‘These are the very qualities that Berthier displayed throughout his long and adventurous career. Joining the army when he was scarcely twelve years old, he served in the infantry, in the cavalry, as a topographical engineer and a general staff officer. He fought on four continents. Yet his career was by no means an unbroken sequence of successes; for, during the French Revolution, he was in his fortieth year summarily demoted from general to private, and shortly afterwards dismissed from the army altogether. But within nine years of his reinstatement he became the first of Napoleon’s marshals.’-9.

    ‘The Emperor employed Berthier not only as his trusted chief of staff, but also as a commander-in-chief, as minister of war, and as an ambassador extraordinary; and in every assignment he invariably demonstrated meticulous efficiency and prodigious capacity for work that made him indispensable and irreplaceable…Amid the sunlit vineyards of Italy, the burning sands of Egypt, the bleak plateaus of the Guadarrama and the icy wastes of Russia, he was always ready at any hour of the day or night to appear properly dressed in uniform to give advice to, or to take orders from, his master.’-9.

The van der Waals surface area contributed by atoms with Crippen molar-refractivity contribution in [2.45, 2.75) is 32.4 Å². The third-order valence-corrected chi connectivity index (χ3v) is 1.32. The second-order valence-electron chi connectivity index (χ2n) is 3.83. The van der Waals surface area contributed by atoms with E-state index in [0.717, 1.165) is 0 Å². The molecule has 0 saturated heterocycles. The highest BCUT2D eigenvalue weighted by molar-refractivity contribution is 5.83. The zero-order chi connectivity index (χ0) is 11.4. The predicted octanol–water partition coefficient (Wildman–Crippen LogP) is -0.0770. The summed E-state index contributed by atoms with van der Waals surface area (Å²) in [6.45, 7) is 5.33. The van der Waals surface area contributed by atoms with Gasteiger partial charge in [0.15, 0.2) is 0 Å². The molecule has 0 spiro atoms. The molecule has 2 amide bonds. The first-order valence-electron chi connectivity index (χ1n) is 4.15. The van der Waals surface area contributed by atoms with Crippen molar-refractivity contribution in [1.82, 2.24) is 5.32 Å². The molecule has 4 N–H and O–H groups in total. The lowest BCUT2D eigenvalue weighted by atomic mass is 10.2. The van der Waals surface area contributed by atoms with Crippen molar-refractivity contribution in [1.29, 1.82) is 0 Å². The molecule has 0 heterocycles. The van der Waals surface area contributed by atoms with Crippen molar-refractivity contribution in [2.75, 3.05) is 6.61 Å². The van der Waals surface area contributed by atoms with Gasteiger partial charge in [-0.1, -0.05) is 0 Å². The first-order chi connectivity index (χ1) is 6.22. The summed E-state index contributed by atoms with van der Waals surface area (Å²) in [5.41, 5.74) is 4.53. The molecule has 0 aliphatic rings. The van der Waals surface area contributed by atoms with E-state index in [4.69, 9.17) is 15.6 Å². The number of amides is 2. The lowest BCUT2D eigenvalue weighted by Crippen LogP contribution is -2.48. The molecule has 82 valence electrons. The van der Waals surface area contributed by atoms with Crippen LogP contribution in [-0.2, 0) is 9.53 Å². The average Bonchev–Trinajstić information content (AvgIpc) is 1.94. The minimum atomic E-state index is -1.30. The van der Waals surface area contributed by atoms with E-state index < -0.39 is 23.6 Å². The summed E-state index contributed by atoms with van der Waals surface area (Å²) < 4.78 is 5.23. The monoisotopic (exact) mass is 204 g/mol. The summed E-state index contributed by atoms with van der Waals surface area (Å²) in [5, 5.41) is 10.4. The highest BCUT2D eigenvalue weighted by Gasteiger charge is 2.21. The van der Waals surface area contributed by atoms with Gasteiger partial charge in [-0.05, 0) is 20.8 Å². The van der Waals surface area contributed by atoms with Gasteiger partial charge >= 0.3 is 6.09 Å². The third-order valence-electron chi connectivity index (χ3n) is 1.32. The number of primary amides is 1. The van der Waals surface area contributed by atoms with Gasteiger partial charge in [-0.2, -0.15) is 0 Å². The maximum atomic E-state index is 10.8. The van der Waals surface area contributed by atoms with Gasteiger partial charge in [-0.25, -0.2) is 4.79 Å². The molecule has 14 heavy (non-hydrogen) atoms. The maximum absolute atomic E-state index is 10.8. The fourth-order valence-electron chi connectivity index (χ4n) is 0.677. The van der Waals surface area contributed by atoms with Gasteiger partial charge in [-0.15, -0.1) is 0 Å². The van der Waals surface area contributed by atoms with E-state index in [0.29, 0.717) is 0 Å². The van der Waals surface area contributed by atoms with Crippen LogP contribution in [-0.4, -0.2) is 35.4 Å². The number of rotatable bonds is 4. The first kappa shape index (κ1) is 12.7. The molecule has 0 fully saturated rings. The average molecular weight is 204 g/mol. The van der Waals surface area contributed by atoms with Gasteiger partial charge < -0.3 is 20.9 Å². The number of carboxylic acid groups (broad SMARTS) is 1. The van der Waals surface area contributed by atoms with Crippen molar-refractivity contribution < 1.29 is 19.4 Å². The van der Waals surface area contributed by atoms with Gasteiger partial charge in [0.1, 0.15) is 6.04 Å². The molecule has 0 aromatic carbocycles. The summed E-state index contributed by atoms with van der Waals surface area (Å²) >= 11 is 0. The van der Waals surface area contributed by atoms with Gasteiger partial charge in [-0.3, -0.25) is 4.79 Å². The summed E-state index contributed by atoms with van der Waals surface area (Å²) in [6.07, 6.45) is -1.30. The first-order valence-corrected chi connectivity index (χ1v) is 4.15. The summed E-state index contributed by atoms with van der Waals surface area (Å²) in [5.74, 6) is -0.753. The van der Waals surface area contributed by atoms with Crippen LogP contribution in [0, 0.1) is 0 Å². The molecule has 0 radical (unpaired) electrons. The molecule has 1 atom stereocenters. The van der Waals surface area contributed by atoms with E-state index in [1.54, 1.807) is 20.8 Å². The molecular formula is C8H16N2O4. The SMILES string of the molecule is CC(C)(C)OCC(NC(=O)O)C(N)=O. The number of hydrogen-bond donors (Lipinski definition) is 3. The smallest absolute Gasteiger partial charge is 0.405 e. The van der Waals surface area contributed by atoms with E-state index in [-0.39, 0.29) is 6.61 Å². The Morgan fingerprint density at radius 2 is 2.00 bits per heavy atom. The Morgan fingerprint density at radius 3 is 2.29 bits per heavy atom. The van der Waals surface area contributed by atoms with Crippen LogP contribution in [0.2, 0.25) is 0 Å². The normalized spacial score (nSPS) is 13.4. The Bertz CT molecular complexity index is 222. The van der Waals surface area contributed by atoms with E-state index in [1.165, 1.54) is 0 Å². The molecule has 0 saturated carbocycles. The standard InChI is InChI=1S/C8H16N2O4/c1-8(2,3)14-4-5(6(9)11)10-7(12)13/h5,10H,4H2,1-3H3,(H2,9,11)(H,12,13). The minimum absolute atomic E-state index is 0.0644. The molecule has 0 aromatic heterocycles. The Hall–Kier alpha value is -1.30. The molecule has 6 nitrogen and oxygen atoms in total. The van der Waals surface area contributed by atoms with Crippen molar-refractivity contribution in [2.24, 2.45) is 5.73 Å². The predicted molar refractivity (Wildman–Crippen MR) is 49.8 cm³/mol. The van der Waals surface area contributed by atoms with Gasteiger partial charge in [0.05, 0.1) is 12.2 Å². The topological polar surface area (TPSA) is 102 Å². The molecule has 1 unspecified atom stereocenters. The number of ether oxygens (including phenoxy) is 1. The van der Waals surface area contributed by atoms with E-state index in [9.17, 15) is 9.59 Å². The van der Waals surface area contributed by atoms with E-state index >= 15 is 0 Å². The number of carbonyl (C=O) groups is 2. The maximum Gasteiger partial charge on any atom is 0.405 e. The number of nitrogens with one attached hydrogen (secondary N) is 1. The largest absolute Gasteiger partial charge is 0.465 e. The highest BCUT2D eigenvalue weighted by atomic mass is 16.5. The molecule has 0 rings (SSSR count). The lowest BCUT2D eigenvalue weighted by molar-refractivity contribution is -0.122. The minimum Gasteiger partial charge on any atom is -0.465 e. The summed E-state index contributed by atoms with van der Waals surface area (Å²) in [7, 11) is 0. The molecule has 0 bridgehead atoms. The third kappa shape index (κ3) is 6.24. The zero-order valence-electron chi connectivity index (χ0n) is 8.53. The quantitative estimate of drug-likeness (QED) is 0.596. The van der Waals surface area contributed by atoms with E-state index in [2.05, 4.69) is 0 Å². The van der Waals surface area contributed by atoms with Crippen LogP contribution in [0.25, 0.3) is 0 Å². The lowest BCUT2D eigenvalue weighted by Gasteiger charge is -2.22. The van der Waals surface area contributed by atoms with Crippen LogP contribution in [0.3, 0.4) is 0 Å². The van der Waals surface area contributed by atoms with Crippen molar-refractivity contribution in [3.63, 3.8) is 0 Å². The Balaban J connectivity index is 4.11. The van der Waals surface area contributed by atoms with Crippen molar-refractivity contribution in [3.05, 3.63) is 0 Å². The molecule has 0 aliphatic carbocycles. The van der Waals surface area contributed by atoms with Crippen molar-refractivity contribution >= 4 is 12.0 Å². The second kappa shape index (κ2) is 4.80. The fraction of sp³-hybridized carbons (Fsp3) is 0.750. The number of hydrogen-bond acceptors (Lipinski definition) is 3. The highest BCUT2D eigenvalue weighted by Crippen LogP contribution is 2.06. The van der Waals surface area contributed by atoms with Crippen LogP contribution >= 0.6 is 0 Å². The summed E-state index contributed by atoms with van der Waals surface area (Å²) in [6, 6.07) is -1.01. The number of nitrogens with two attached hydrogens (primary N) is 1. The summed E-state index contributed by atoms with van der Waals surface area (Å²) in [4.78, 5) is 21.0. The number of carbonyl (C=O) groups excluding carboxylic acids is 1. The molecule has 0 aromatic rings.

‘Transcending all his other qualities were Berthier’s self-effacement and his loyalty. While in private he was Napoleon’s confidant and often his outspoken advisor, he was always careful to appear as his deferential servant in public…So it is hardly surprising that Berthier has been eclipsed by the legend of Napoleon’s infallibility; and in general military commentators have either scorned him as a pen-pushing nonentity, or have criticized him for not making decisions which in fact were the prerogative of his commander-in-chief, or have even reviled him for not countermanding, on one occasion in 1809, the explicit order of his Emperor.’-9

    ‘…if the study of Napoleon and Berthier does nothing else, it convincingly demonstrates theat the strength of a successful partnership between a commander and his chief of staff is ever greater than the sum of their strengths as individuals.’-11.
    ‘Throughout 14 January there was a fierce ‘dog fight’ on the plateau of Rivoli, where Berthier once more played the part of an assistant commander as well as a staff officer. He first of all took over the 14th demi-brigade of Joubert’s division with its supporting arms, and later directed a cavalry charge supported by artillery against an Austrian counterattack: as Bonaparte wrote to the Directory four days later, ‘he displayed on this occasion the bravery that he has so often shown in this campaign.’-59